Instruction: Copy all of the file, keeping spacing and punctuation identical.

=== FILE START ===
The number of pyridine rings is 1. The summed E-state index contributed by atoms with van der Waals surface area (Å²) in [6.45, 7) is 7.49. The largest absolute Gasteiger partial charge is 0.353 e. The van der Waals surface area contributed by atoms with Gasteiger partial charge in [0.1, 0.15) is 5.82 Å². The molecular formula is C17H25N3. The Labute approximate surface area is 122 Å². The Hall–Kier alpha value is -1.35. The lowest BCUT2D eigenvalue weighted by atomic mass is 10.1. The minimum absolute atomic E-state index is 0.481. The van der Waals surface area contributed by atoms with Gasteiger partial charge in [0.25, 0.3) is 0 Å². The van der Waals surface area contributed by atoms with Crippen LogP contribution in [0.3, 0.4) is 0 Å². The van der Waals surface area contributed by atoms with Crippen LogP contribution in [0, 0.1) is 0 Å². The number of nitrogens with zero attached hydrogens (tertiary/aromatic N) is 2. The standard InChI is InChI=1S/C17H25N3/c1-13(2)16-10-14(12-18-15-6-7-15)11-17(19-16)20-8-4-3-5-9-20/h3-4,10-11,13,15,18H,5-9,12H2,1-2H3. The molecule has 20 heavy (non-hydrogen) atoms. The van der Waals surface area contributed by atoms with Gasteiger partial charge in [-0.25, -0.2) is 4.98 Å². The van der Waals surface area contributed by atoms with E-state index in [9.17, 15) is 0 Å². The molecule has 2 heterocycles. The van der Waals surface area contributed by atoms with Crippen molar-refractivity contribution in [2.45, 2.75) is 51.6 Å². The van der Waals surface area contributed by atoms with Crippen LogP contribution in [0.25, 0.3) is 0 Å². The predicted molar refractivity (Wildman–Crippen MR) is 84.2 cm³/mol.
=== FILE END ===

The number of pyridine rings is 1. The summed E-state index contributed by atoms with van der Waals surface area (Å²) in [6.45, 7) is 7.49. The largest absolute Gasteiger partial charge is 0.353 e. The van der Waals surface area contributed by atoms with Gasteiger partial charge in [0.1, 0.15) is 5.82 Å². The molecular formula is C17H25N3. The Labute approximate surface area is 122 Å². The Hall–Kier alpha value is -1.35. The lowest BCUT2D eigenvalue weighted by atomic mass is 10.1. The minimum absolute atomic E-state index is 0.481. The van der Waals surface area contributed by atoms with Gasteiger partial charge in [0.25, 0.3) is 0 Å². The van der Waals surface area contributed by atoms with Crippen LogP contribution in [0.3, 0.4) is 0 Å². The van der Waals surface area contributed by atoms with Crippen LogP contribution in [0, 0.1) is 0 Å². The number of nitrogens with zero attached hydrogens (tertiary/aromatic N) is 2. The standard InChI is InChI=1S/C17H25N3/c1-13(2)16-10-14(12-18-15-6-7-15)11-17(19-16)20-8-4-3-5-9-20/h3-4,10-11,13,15,18H,5-9,12H2,1-2H3. The molecule has 20 heavy (non-hydrogen) atoms. The van der Waals surface area contributed by atoms with Gasteiger partial charge in [-0.25, -0.2) is 4.98 Å². The van der Waals surface area contributed by atoms with E-state index in [9.17, 15) is 0 Å². The molecule has 2 heterocycles. The van der Waals surface area contributed by atoms with Crippen molar-refractivity contribution in [2.45, 2.75) is 51.6 Å². The van der Waals surface area contributed by atoms with Crippen LogP contribution in [0.25, 0.3) is 0 Å². The predicted molar refractivity (Wildman–Crippen MR) is 84.2 cm³/mol.